Japan’s Yasuhiro Koseki, who is another of a new era of Japanese breaststrokers looking to follow in the footsteps of Kosuke Kitajima, cleared 1:00 to win the men’s 100-meter breast in 59.94. Australia’s Christian Sprenger placed second in 1:00.36, while Brazil’s Felipe Lima claimed third in 1:01.47.

Australia’s Madeline Groves, who has been making a name for herself during regional events in Australia this year, made a serious mark on the competition by winning the women’s 200-meter fly by nearly a second. Groves blazed her way to a 2:07.03 with Japan’s Natsumi Hoshi taking a distant second in 2:07.83. Australia’s Ellen Gandy finished third overall in 2:08.03.

In one of the higher profile intercontinental battles on the slate this week, Japan’s Daiya Seto claimed a big upset of South Africa’s Chad Le Clos in the men’s 200-meter fly. Seto blasted a time of 1:54.82 for the win, and shot to third all time in Japanese history. Le Clos wound up finishing well behind with a second-place 1:56.45. Le Clos has been seen as nearly unstoppable in this event since unseating Michael Phelps as the top 200 flier in the world, and a loss like this is pretty surprising. Japan’s Yuki Kobori rounded out the podium with a third-place 1:56.85.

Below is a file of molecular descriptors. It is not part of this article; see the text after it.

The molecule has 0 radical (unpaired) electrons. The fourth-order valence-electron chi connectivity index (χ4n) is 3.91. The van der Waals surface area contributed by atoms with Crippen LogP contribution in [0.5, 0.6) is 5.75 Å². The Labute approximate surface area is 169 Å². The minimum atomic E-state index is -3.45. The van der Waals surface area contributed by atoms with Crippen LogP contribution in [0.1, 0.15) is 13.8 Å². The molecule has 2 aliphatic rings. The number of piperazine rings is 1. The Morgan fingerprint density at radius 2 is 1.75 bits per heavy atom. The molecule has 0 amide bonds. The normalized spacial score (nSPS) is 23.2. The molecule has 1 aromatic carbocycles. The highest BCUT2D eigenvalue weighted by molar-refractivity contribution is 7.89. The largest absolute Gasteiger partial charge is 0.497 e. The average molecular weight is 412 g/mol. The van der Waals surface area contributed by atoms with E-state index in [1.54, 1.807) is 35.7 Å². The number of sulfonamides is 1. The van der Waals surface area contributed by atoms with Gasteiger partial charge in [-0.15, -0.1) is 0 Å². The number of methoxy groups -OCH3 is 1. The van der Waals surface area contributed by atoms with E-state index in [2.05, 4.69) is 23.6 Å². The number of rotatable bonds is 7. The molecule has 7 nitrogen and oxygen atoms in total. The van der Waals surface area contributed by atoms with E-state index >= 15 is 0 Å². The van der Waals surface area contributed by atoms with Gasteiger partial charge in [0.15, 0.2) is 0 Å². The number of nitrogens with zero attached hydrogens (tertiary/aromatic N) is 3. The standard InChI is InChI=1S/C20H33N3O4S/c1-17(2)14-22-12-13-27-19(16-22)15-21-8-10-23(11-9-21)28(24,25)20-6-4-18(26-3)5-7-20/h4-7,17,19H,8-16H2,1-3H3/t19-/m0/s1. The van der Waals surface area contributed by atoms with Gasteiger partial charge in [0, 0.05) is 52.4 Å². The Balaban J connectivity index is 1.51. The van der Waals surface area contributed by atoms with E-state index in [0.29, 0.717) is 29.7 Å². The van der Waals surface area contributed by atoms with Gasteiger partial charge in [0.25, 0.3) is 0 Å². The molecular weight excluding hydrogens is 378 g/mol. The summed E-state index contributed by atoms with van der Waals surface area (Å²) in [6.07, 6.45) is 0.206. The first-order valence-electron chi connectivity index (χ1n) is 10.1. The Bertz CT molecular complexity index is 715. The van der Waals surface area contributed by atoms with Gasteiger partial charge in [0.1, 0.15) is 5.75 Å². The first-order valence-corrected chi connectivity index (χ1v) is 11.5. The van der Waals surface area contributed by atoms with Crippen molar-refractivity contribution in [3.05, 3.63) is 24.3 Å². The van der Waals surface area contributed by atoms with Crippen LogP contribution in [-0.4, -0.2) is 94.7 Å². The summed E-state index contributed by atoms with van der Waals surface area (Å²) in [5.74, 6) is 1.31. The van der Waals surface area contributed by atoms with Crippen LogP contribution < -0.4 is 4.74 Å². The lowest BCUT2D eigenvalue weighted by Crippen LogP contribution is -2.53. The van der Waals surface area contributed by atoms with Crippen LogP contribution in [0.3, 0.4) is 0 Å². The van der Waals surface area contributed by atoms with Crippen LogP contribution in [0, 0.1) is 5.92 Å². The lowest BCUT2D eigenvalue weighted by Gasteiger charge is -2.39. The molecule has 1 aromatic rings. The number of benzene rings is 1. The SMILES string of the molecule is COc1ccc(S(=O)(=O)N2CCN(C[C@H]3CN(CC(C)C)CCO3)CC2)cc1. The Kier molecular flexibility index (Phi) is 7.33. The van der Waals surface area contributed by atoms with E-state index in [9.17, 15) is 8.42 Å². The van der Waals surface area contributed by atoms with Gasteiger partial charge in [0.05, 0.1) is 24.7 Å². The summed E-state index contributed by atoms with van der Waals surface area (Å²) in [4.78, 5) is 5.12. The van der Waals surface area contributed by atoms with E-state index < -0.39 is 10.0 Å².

Australia’s Bronte Barratt raced her way to victory in the women’s 400-meter free with a 4:07.44, while Prinsloo demonstrated some range with a second-place finish in the middle distance event with a 4:07.92 after making the podium in the 100 free earlier in the night. Australia’s Kylie Palmer picked up third-place honors with a 4:08.67.